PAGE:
Friday, November 27, 2009

You Beeda Judge on Democrat's Treasurer Candidate

It has been a while since I've felt as much downticket excitement on the D side as surrounds treasurer candidate Pete Buttigieg (phonetically "boota-judge").

Okay, let's start with the obvious. Outside of South Bend, Pete is going to have some "name combat" problems. You can't put "butt" on the ballot without some Beavis & Butthead-types giggles. But if people weren't able to overcome "bad" political names, Republican John Doolittle (CA-4) wouldn't be in Congress right now.

Moreover, Pete has already taken a huge leap with a quirky mantra of "Meet Pete," which emphasizes folksy, Hoosier charm and accessibility, something impressive from a guy so well-credentialed.

Pete was valedictorian of St. Joseph’s High School, a magna grad from Harvard, and a Rhodes Scholar who studied economics at Oxford. Pete is now a business consultant who travels internationally, but that's only one of the many impressive things on his resume.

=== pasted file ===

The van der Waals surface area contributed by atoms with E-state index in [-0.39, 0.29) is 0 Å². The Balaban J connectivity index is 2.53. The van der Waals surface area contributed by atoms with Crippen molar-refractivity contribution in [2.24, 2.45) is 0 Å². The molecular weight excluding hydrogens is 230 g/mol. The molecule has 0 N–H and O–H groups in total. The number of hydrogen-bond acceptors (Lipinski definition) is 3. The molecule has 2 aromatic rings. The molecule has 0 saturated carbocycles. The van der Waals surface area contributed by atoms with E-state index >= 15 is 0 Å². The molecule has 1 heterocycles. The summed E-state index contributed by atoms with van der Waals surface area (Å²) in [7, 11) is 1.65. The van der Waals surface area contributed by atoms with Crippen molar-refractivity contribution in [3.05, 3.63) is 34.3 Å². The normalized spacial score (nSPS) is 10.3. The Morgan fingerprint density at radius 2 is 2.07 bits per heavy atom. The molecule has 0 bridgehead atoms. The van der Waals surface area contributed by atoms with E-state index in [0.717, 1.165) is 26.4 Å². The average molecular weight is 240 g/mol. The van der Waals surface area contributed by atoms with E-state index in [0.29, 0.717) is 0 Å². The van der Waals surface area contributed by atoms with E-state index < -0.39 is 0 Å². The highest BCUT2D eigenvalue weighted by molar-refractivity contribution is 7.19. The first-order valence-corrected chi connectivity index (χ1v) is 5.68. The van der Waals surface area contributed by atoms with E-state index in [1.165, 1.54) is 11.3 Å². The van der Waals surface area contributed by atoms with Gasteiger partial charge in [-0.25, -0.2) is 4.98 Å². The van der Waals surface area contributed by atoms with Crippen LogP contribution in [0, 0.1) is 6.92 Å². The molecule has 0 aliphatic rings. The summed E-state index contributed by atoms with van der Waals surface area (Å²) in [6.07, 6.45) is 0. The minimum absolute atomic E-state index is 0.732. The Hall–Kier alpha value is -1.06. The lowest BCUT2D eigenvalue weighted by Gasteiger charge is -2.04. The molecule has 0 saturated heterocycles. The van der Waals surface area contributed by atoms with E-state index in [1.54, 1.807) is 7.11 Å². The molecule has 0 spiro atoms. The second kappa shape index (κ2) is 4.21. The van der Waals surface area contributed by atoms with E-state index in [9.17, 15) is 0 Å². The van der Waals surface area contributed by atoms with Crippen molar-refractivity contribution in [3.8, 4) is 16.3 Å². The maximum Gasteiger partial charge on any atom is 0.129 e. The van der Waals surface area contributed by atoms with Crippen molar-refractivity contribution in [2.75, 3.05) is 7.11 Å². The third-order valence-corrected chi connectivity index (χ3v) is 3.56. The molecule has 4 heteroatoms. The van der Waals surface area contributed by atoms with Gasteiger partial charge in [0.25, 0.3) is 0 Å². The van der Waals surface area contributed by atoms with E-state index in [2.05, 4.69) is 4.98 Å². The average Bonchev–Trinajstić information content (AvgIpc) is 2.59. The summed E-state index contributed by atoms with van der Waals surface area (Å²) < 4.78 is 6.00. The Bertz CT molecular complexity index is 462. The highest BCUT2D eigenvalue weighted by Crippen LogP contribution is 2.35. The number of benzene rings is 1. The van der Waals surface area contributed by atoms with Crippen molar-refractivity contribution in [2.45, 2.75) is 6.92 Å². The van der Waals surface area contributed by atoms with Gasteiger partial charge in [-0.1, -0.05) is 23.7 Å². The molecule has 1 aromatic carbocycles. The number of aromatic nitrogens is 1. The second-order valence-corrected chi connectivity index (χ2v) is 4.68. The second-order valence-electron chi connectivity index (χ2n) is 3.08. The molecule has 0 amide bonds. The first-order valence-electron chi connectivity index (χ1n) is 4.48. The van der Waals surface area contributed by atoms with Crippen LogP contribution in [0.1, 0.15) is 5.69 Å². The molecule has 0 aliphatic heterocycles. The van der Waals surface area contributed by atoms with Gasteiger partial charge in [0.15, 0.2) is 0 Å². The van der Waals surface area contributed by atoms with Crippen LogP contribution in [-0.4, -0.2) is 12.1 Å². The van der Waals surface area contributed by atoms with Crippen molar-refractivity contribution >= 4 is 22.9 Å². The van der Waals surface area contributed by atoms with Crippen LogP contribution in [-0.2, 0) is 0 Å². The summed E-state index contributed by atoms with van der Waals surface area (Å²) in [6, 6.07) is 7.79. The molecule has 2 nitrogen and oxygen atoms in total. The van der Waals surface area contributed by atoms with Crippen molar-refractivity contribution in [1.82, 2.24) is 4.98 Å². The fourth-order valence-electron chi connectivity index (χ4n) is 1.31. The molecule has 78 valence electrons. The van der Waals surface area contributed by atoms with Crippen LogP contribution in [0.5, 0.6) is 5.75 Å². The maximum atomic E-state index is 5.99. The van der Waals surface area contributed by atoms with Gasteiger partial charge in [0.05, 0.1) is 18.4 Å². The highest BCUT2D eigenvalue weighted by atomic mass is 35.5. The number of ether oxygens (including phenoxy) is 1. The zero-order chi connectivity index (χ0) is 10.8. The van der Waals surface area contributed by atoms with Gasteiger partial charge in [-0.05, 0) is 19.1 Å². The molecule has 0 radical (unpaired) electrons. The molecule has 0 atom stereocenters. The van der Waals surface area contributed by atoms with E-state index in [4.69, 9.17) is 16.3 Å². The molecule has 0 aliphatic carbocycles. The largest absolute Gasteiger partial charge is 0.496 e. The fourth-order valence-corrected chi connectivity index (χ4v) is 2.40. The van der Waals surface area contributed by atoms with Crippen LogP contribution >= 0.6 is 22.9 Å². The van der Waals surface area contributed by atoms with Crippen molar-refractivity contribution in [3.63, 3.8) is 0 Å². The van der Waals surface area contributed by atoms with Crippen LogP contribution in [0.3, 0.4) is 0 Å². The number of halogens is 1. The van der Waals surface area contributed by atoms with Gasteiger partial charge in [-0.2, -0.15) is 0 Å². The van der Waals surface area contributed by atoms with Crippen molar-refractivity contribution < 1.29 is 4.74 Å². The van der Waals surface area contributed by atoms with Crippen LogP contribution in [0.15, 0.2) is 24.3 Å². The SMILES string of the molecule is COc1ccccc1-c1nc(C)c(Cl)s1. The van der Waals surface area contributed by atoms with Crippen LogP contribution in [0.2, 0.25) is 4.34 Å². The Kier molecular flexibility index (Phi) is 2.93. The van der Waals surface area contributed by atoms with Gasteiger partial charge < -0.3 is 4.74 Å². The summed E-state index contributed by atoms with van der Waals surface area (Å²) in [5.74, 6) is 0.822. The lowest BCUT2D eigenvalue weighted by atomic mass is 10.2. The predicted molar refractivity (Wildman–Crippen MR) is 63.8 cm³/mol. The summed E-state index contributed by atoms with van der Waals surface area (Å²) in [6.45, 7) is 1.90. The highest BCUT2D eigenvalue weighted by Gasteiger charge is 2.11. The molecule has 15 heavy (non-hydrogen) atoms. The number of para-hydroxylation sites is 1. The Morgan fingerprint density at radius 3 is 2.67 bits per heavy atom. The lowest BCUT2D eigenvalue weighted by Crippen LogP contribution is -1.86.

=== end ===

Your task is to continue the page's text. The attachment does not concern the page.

Pete was a co-founder of the Democratic Renaissance Project and a Fellow at the Truman National Security Project. He worked on Capitol Hill, and at NBC in Chicago. He won the John F. Kennedy Library’s “Profiles in Courage” national essay contest, has served as president of Harvard’s Institute of Politics, and also as an editor at the prestigious Oxford International Review. Pete’s work has appeared on NPR, local television and radio, the International Herald Tribune, the Boston Globe, and the New York Times.

What I like most about Pete is his vision for breathing some expanded life into the treasurer's office (let's call it the "vision thing"), and his ability to translate seemingly mundane tasks, such as portfolio management, into our most fundamental life goals. Nothing is more frustrating to me as a politico than a candidate who is unable to articulate why what he or she does matters to the common person's life.

"Pete" has a sweet reply for that question.


Thursday, November 26, 2009

Are People Near Brizzi Smelling Toast?